The White House’s Green Button Initiative aims to give a new level of access to energy usage data.
Image Credit: Stuart Miles / FreeDigitalPhotos.net[/caption]
We’ve always been a culture of recorders, humans. We’re collectors, documenters, and trackers. In Wales last year, the National Botanic Garden’s head of research and conversation led a project to create a database of DNA for all 1,143 native species in their country, using barcodes. They hope to eventually barcode all animal and plant species across the world.
New Yorker writer Adam Gopnik joked in his book of essays, Paris to the Moon, that before you can do anything – anything at all – in France, you must open up a dossier. You must present your dossier before renting an apartment, applying for a library card, or signing up for a gym membership. And remember the elementary school threat of your permanent record?
The New Information Age
The internet is, in a way, our public dossier; our permanent record of humanity, good and bad. We’re in the Information Age, after all (also known as the Computer Age or Digital Age). In a 2011 article, The New Information Age, TechCrunch examines our history as record keepers:
Over the centuries, we gathered a lot of data on things such as climate, demographics, and business and government transactions. Our farmers kept track of the weather so that they would know when to grow their crops; we had land records so that we could own property; and we developed phone books so that we could find people. Web 1.0 made it possible to make this information globally available and searchable.
This rapidly evolved into Web 2.0. Now data were being captured on what news we read, where we shopped, what sites we surfed, what music we listened to, what movies we watched, and where we travelled. And “the powers that be” started gathering information about our age, health, education, and socioeconomic status.
With the advent of LinkedIn, Myspace, Facebook, Twitter, and the many other social-media tools, the Web became “social” and “the powers that be” began to learn all about our work history, social and business contacts, and what we like—our food, entertainment, sexual preferences, etc. This is what Reid Hoffman calls Web 3.0.
But there is much, much more happening in the Web 3.0 world. It’s not just “social”.
So much is possible in the realm of information access and the internet. So why is it that we still don’t have simple access to energy data resources; to records of our energy use, as consumers and as businesses?
Making Energy Data Simple for Ratepayers to Access
In September 2011, President Obama declared a National Health IT Week, kicked off with a Consumer Health IT Summit co-hosted by HHS Secretary Sebelius. It was there that the Robert Wood Johnson Foundation announced bluebuttondata.org – a program originally launched by the Department of Veterans Affairs to make it simple for people to access and download their health history and information.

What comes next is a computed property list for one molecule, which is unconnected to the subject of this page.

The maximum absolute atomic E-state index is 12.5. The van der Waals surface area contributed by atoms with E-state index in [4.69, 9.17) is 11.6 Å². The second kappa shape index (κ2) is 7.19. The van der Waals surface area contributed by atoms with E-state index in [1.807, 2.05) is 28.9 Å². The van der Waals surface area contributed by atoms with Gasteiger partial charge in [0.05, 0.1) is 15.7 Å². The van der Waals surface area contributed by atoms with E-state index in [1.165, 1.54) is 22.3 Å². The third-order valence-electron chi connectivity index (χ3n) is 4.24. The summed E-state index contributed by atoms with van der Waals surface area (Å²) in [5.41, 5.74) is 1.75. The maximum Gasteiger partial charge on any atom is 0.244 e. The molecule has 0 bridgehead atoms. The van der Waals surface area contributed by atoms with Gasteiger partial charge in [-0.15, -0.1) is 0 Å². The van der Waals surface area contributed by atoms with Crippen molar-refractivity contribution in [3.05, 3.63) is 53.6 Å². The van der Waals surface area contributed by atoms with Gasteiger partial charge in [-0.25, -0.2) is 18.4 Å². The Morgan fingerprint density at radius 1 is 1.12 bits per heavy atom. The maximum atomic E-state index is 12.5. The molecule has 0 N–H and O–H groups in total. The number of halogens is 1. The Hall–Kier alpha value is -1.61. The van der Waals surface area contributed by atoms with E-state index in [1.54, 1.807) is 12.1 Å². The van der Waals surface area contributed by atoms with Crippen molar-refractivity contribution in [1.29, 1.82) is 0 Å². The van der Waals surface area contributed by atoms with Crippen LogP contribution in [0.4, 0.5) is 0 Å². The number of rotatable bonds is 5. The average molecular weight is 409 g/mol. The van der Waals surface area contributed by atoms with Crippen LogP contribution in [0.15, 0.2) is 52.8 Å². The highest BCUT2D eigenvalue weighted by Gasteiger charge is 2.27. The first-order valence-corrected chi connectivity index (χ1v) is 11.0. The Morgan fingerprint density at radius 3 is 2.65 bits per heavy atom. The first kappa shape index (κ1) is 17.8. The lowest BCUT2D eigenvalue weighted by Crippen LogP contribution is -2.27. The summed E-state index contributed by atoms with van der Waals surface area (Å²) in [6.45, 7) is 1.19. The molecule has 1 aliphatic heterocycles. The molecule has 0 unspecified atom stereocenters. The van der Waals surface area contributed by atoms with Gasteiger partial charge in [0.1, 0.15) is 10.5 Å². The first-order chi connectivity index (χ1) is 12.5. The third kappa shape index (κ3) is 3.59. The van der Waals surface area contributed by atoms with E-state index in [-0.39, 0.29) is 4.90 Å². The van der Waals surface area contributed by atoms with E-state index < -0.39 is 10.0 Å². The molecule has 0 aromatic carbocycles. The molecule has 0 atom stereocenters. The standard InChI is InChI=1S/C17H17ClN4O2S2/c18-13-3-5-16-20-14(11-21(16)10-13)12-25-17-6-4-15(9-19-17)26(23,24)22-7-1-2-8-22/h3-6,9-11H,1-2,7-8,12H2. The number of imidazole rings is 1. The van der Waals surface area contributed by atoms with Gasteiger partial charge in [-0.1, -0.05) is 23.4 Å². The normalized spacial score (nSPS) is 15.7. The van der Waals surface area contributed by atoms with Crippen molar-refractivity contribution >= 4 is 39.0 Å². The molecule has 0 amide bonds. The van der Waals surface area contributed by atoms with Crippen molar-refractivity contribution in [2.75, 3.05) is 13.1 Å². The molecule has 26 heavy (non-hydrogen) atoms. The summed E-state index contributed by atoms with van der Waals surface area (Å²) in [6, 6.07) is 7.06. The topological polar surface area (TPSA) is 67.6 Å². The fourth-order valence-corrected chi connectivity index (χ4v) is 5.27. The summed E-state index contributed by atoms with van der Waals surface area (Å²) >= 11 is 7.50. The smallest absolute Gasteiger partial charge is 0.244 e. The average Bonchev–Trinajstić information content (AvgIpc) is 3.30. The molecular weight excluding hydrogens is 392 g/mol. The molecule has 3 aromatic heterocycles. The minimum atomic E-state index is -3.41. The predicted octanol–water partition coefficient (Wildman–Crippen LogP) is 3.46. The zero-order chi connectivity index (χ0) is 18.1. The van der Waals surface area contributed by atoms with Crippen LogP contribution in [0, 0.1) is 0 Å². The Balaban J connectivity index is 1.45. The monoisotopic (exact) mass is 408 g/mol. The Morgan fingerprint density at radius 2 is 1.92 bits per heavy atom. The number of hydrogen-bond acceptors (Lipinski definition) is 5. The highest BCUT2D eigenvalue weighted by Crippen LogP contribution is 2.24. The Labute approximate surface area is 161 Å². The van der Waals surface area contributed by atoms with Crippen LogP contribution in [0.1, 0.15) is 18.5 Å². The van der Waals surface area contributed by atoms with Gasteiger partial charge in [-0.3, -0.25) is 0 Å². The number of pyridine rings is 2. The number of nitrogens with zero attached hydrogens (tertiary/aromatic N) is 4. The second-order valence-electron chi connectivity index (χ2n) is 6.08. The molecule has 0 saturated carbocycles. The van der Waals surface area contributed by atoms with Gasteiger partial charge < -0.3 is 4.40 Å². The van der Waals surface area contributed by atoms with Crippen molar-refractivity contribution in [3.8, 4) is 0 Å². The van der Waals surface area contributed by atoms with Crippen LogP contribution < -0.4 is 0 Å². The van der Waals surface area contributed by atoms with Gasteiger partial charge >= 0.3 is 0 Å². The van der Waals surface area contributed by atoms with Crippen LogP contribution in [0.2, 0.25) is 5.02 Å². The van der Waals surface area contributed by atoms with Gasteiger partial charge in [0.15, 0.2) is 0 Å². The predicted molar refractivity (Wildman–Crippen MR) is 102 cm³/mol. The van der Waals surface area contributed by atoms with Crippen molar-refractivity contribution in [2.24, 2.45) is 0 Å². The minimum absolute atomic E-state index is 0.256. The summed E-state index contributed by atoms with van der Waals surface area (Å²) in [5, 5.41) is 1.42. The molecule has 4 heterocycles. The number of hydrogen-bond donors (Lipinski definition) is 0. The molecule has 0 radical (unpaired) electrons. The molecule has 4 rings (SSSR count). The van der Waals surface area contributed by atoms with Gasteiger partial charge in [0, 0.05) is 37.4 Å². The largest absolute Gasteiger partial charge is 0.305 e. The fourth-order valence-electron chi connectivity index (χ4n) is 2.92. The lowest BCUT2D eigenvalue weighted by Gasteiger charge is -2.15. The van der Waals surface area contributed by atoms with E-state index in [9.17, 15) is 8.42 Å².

Later that week, U.S. Chief Technology Officer Aneesh Chopra challenged the energy industry to create Green Button Data, an initiative to make energy usage data easy to access and download. The program has the “potential to deliver untold benefits to consumers and utilities alike.”
Imagine, Chopra wrote, “being able to check your air conditioner from your smartphone…during critically hot days or simply getting some helpful customized hints on how best to save energy and money in your house or apartment” – or your business.
The official Green Button Initiative was then launched in January 2012, “as an industry-led effort…to provide utility customers with easy and secure access to their energy usage information in a consumer-friendly and computer-friendly format. Customers are able to securely download their own detailed energy usage with a simple click of a literal ‘Green Button.’”
So far, 35 utilities have signed on – which means that 36 million homes and businesses can securely access their own energy information in a standard format.
A Call to Action in Missouri
But not yet in Missouri. Brightergy’s VP of Government Affairs Susan Brown says, “Part of the issue is, we are working with the utilities for a gradual step-down in the legislation and we need to be driving costs down. [The adoption of the Green Button Initiative] would really help to lower costs not just for renewable-energy companies, but for energy efficiency companies as well – and Missouri utilities would be empowering their customers in their own energy use.”
In his original call-to-action, Chopra wrote that “making this information available – in simple standard formats – will help spur innovative new consumer applications and devices from entrepreneurs, big companies, and even students.” Once the Initiative launched, the Department of Energy issued a challenge to developers to create free apps that best display and use Green Button data.
“Spurring app developers,” Brown says, “could create better ways of managing electricity that may even benefit utilities as well as ratepayers.”
“I would challenge [the utilities], who is going to be the first? I’d love to know. Who is going to be the first in Missouri to join the other states in adopting Green Button data?”